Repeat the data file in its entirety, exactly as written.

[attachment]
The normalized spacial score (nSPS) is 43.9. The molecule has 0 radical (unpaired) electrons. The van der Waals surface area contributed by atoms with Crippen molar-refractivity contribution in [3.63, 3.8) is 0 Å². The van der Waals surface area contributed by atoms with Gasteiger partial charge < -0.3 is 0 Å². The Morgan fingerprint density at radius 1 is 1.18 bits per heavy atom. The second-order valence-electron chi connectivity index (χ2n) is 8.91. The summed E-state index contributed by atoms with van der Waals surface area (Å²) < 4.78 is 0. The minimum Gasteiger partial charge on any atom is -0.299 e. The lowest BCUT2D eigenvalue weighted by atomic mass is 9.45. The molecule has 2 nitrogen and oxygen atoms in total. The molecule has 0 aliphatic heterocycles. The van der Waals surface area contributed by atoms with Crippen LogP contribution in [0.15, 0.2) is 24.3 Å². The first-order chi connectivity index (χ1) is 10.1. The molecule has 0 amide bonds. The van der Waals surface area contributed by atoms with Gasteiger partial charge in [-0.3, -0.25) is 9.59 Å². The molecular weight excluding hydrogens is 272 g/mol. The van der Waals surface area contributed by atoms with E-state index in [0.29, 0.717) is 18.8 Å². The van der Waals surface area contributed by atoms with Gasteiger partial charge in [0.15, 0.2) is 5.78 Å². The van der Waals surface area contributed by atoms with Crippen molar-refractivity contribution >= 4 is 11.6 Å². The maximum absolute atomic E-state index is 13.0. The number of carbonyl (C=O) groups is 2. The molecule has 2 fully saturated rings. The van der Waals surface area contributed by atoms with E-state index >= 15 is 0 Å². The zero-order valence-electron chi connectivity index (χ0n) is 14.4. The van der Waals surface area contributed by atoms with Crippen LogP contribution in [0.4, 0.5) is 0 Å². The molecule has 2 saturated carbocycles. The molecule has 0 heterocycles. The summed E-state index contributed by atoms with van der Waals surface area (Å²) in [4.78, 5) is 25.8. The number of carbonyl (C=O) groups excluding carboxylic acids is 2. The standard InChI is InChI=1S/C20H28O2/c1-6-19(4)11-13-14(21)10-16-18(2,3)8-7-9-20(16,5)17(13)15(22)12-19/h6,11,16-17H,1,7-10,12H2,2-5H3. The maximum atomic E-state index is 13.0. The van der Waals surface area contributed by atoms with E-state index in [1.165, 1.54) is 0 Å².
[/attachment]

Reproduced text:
The normalized spacial score (nSPS) is 43.9. The molecule has 0 radical (unpaired) electrons. The van der Waals surface area contributed by atoms with Crippen molar-refractivity contribution in [3.63, 3.8) is 0 Å². The van der Waals surface area contributed by atoms with Gasteiger partial charge < -0.3 is 0 Å². The Morgan fingerprint density at radius 1 is 1.18 bits per heavy atom. The second-order valence-electron chi connectivity index (χ2n) is 8.91. The summed E-state index contributed by atoms with van der Waals surface area (Å²) < 4.78 is 0. The minimum Gasteiger partial charge on any atom is -0.299 e. The lowest BCUT2D eigenvalue weighted by atomic mass is 9.45. The molecule has 2 nitrogen and oxygen atoms in total. The molecule has 0 aliphatic heterocycles. The van der Waals surface area contributed by atoms with Crippen LogP contribution in [0.15, 0.2) is 24.3 Å². The first-order chi connectivity index (χ1) is 10.1. The molecule has 0 amide bonds. The van der Waals surface area contributed by atoms with Gasteiger partial charge in [-0.3, -0.25) is 9.59 Å². The molecular weight excluding hydrogens is 272 g/mol. The van der Waals surface area contributed by atoms with E-state index in [0.29, 0.717) is 18.8 Å². The van der Waals surface area contributed by atoms with Gasteiger partial charge in [0.15, 0.2) is 5.78 Å². The van der Waals surface area contributed by atoms with Crippen molar-refractivity contribution >= 4 is 11.6 Å². The maximum absolute atomic E-state index is 13.0. The number of carbonyl (C=O) groups is 2. The molecule has 2 fully saturated rings. The van der Waals surface area contributed by atoms with E-state index >= 15 is 0 Å². The zero-order valence-electron chi connectivity index (χ0n) is 14.4. The van der Waals surface area contributed by atoms with Crippen LogP contribution in [0.4, 0.5) is 0 Å². The molecule has 2 saturated carbocycles. The molecule has 0 heterocycles. The summed E-state index contributed by atoms with van der Waals surface area (Å²) in [4.78, 5) is 25.8. The number of carbonyl (C=O) groups excluding carboxylic acids is 2. The standard InChI is InChI=1S/C20H28O2/c1-6-19(4)11-13-14(21)10-16-18(2,3)8-7-9-20(16,5)17(13)15(22)12-19/h6,11,16-17H,1,7-10,12H2,2-5H3. The maximum atomic E-state index is 13.0. The van der Waals surface area contributed by atoms with E-state index in [1.165, 1.54) is 0 Å².